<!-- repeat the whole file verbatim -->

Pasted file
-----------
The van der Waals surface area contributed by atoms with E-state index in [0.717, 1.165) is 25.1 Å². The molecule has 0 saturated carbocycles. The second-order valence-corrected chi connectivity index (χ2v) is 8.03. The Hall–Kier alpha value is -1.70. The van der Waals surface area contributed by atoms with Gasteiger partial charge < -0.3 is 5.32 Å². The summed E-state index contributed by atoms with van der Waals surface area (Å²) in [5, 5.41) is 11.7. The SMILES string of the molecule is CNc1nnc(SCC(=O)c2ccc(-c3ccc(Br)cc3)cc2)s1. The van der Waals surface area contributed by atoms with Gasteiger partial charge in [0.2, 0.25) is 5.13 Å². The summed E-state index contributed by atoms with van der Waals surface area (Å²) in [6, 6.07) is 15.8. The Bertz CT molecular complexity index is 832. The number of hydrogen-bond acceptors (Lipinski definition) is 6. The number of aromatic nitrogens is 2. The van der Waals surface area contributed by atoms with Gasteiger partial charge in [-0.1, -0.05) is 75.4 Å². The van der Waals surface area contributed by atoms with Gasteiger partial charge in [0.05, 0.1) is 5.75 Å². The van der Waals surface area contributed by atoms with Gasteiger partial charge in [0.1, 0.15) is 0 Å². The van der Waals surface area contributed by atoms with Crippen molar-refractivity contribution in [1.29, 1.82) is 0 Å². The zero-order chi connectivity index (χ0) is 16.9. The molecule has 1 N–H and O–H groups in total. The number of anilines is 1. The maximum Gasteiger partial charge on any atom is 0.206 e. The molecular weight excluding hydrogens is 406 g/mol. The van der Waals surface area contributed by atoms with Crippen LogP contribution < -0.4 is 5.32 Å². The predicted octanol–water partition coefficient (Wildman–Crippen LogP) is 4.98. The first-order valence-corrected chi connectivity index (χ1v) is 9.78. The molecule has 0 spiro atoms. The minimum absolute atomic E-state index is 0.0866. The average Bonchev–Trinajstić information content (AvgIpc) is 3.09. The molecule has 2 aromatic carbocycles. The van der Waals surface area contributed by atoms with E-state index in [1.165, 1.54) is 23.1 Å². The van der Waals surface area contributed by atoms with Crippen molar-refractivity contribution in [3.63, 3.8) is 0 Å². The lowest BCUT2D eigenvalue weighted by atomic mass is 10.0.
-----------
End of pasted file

The van der Waals surface area contributed by atoms with E-state index in [0.717, 1.165) is 25.1 Å². The molecule has 0 saturated carbocycles. The second-order valence-corrected chi connectivity index (χ2v) is 8.03. The Hall–Kier alpha value is -1.70. The van der Waals surface area contributed by atoms with Gasteiger partial charge < -0.3 is 5.32 Å². The summed E-state index contributed by atoms with van der Waals surface area (Å²) in [5, 5.41) is 11.7. The SMILES string of the molecule is CNc1nnc(SCC(=O)c2ccc(-c3ccc(Br)cc3)cc2)s1. The van der Waals surface area contributed by atoms with Gasteiger partial charge in [0.2, 0.25) is 5.13 Å². The summed E-state index contributed by atoms with van der Waals surface area (Å²) in [6, 6.07) is 15.8. The Bertz CT molecular complexity index is 832. The number of hydrogen-bond acceptors (Lipinski definition) is 6. The number of aromatic nitrogens is 2. The van der Waals surface area contributed by atoms with Gasteiger partial charge in [-0.1, -0.05) is 75.4 Å². The van der Waals surface area contributed by atoms with Gasteiger partial charge in [0.05, 0.1) is 5.75 Å². The van der Waals surface area contributed by atoms with Gasteiger partial charge in [0.1, 0.15) is 0 Å². The van der Waals surface area contributed by atoms with Crippen molar-refractivity contribution in [1.29, 1.82) is 0 Å². The zero-order chi connectivity index (χ0) is 16.9. The molecule has 1 N–H and O–H groups in total. The number of anilines is 1. The maximum Gasteiger partial charge on any atom is 0.206 e. The molecular weight excluding hydrogens is 406 g/mol. The van der Waals surface area contributed by atoms with Crippen LogP contribution < -0.4 is 5.32 Å². The predicted octanol–water partition coefficient (Wildman–Crippen LogP) is 4.98. The first-order valence-corrected chi connectivity index (χ1v) is 9.78. The molecule has 0 spiro atoms. The minimum absolute atomic E-state index is 0.0866. The average Bonchev–Trinajstić information content (AvgIpc) is 3.09. The molecule has 2 aromatic carbocycles. The van der Waals surface area contributed by atoms with E-state index in [1.165, 1.54) is 23.1 Å². The van der Waals surface area contributed by atoms with Crippen molar-refractivity contribution in [3.63, 3.8) is 0 Å². The lowest BCUT2D eigenvalue weighted by atomic mass is 10.0.